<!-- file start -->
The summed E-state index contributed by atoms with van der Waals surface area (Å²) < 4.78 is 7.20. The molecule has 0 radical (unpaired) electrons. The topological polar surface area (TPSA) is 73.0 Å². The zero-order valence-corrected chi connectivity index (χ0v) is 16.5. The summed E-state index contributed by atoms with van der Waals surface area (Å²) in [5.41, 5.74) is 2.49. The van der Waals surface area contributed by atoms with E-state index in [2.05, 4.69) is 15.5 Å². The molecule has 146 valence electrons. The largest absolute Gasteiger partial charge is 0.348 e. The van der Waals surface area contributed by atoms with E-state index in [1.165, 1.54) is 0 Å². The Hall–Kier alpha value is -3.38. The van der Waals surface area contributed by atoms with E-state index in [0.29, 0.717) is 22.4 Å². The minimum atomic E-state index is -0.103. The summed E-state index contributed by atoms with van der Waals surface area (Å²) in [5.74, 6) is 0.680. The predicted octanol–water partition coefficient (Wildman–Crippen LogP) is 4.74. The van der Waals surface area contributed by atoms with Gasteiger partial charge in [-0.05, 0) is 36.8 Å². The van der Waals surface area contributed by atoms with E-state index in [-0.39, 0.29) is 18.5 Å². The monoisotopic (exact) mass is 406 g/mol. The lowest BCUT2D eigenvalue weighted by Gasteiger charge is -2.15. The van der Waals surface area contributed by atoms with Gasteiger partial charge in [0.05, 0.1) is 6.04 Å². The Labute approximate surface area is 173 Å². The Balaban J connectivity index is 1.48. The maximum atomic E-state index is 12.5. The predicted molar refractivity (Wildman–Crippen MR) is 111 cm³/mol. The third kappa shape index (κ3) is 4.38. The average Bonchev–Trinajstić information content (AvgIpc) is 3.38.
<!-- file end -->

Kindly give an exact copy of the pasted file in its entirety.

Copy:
The summed E-state index contributed by atoms with van der Waals surface area (Å²) < 4.78 is 7.20. The molecule has 0 radical (unpaired) electrons. The topological polar surface area (TPSA) is 73.0 Å². The zero-order valence-corrected chi connectivity index (χ0v) is 16.5. The summed E-state index contributed by atoms with van der Waals surface area (Å²) in [5.41, 5.74) is 2.49. The van der Waals surface area contributed by atoms with E-state index in [2.05, 4.69) is 15.5 Å². The molecule has 146 valence electrons. The largest absolute Gasteiger partial charge is 0.348 e. The van der Waals surface area contributed by atoms with E-state index in [1.165, 1.54) is 0 Å². The Hall–Kier alpha value is -3.38. The van der Waals surface area contributed by atoms with E-state index in [0.29, 0.717) is 22.4 Å². The minimum atomic E-state index is -0.103. The summed E-state index contributed by atoms with van der Waals surface area (Å²) in [5.74, 6) is 0.680. The predicted octanol–water partition coefficient (Wildman–Crippen LogP) is 4.74. The van der Waals surface area contributed by atoms with Gasteiger partial charge in [-0.05, 0) is 36.8 Å². The van der Waals surface area contributed by atoms with E-state index in [-0.39, 0.29) is 18.5 Å². The monoisotopic (exact) mass is 406 g/mol. The lowest BCUT2D eigenvalue weighted by Gasteiger charge is -2.15. The van der Waals surface area contributed by atoms with Gasteiger partial charge in [0.05, 0.1) is 6.04 Å². The Labute approximate surface area is 173 Å². The Balaban J connectivity index is 1.48. The maximum atomic E-state index is 12.5. The predicted molar refractivity (Wildman–Crippen MR) is 111 cm³/mol. The third kappa shape index (κ3) is 4.38. The average Bonchev–Trinajstić information content (AvgIpc) is 3.38.